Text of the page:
Mikhail Allakhverdov, 'Misha' In Boston Bombings Case, Denies Radicalizing Tamerlan Tsarnaev

on April 29 2013 10:45 AM
Dzhkokhar And Tamerlan Tsarnaev
U.S. officials say deceased Boston bombing suspect Tamerlan Tsarnaev, right, older brother of Dzhkokhar, left, was put on a list of more than 500,000 known and potential terrorists in 2011. FBI

The mysterious “Misha,” a Boston-area Muslim man accused by an uncle of the Boston Marathon bombing suspects of radicalizing Tamerlan Tsarnaev, has denied steering him to a radical form of Islam or pushing him toward committing the attacks.

In an interview with the New York Review of Books, “Misha,” whose real name is Mikhail Allakhverdov, denied those claims and said he had no influence over the radical leanings of the 26-year-old Tsarneav, whose younger brother, Dzhokhar, 19, also participated in the April 15 bombings.

Ruslan Tsarni claimed “Misha” radicalized his elder nephew. “Somehow, he just took his brain,” Tsarni said last week shortly after the FBI identified the Tsarnaev brothers as suspects.

Allakhverdov, 39, a convert to Islam who's of Armenian-Ukranian descent, lives in Rhode Island and said he knew the elder Tsarnaev but had no role in the Boston attacks.

“I wasn’t his teacher. If I had been his teacher, I would have made sure he never did anything like this,” he said.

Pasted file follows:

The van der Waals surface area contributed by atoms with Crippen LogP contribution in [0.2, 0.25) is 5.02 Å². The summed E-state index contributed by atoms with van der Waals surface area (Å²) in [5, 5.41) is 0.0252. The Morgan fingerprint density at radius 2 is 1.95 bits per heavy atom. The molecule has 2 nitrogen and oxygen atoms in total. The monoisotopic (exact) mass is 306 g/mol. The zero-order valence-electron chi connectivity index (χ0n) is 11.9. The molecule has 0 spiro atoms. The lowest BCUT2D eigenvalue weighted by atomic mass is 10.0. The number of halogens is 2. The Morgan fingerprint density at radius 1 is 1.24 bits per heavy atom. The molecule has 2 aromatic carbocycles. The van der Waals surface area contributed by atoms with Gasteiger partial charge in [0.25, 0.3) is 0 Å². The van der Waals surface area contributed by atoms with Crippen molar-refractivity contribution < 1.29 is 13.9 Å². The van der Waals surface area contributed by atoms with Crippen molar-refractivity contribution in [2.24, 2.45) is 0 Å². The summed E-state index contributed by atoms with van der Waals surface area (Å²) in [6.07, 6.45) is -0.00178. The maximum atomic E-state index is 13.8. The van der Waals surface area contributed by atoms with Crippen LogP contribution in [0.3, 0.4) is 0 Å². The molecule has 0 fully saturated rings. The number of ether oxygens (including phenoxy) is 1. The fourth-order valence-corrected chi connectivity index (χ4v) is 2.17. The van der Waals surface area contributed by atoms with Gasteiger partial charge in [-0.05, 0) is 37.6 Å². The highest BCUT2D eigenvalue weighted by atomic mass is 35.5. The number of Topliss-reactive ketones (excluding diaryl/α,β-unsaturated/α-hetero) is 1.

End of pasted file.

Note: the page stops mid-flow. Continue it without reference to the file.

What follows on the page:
Allakhverdov said he moved to Rhode Island from Boston about three years ago, and that’s the last time he had contact with Tamerlan Tsarnaev. He acknowledged that the FBI interviewed him.

“I’ve been cooperating entirely with the FBI. I gave them my computer and my phone and everything I wanted to show I haven’t done anything. And they said they are about to return them to me. And the agents who talked told me they are about to close my case,” he said.

“Misha” hasn't been found to have any ties to the bombings or to terrorism, two U.S. officials close to the Boston investigation told the Associated Press.

Tamerlan Tsarnaev was killed in a firefight with authorities on April 19, a day after the FBI released photos of the Tsarnaev brothers in an attempt to facilitate their capture, and five days after twin pressure-cooker bombs exploded near the finish line of the Boston Marathon in Copley Square.

The younger Tsarnaev escaped the shootout and eluded authorities for much of the day before being discovered hiding in a boat in a backyard in the Boston suburb of Watertown, Mass.

He was taken to Beth Israel Deaconess Medical Center in Boston in serious condition. His medical condition has improved to the point where he was transferred late last week from the hospital to a federal prison in Ft. Devens, Mass.

Dzhokhar Tsarnaev’s next court hearing is scheduled for May 30. He was arraigned on two terrorism-related charges last week and may face the death penalty if convicted.

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